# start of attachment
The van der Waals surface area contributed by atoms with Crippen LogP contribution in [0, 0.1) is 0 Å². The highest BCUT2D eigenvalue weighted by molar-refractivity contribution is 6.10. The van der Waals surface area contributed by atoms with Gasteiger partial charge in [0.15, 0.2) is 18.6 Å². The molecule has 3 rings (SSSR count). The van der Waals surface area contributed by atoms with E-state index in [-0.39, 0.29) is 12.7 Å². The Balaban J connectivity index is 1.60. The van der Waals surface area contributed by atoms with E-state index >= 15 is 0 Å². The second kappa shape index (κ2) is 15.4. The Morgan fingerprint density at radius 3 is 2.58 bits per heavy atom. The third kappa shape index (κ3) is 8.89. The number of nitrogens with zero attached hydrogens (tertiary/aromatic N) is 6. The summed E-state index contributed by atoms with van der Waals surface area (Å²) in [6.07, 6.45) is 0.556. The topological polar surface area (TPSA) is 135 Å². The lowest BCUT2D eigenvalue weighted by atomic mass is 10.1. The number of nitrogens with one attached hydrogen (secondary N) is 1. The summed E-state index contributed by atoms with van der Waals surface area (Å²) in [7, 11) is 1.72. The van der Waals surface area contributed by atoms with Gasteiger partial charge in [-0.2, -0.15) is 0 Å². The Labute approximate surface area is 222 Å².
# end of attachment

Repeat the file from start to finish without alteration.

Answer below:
The van der Waals surface area contributed by atoms with Crippen LogP contribution in [0, 0.1) is 0 Å². The highest BCUT2D eigenvalue weighted by molar-refractivity contribution is 6.10. The van der Waals surface area contributed by atoms with Gasteiger partial charge in [0.15, 0.2) is 18.6 Å². The molecule has 3 rings (SSSR count). The van der Waals surface area contributed by atoms with E-state index in [-0.39, 0.29) is 12.7 Å². The Balaban J connectivity index is 1.60. The van der Waals surface area contributed by atoms with E-state index >= 15 is 0 Å². The second kappa shape index (κ2) is 15.4. The Morgan fingerprint density at radius 3 is 2.58 bits per heavy atom. The third kappa shape index (κ3) is 8.89. The number of nitrogens with zero attached hydrogens (tertiary/aromatic N) is 6. The summed E-state index contributed by atoms with van der Waals surface area (Å²) in [6.07, 6.45) is 0.556. The topological polar surface area (TPSA) is 135 Å². The lowest BCUT2D eigenvalue weighted by atomic mass is 10.1. The number of nitrogens with one attached hydrogen (secondary N) is 1. The summed E-state index contributed by atoms with van der Waals surface area (Å²) in [7, 11) is 1.72. The van der Waals surface area contributed by atoms with Gasteiger partial charge in [-0.2, -0.15) is 0 Å². The Labute approximate surface area is 222 Å².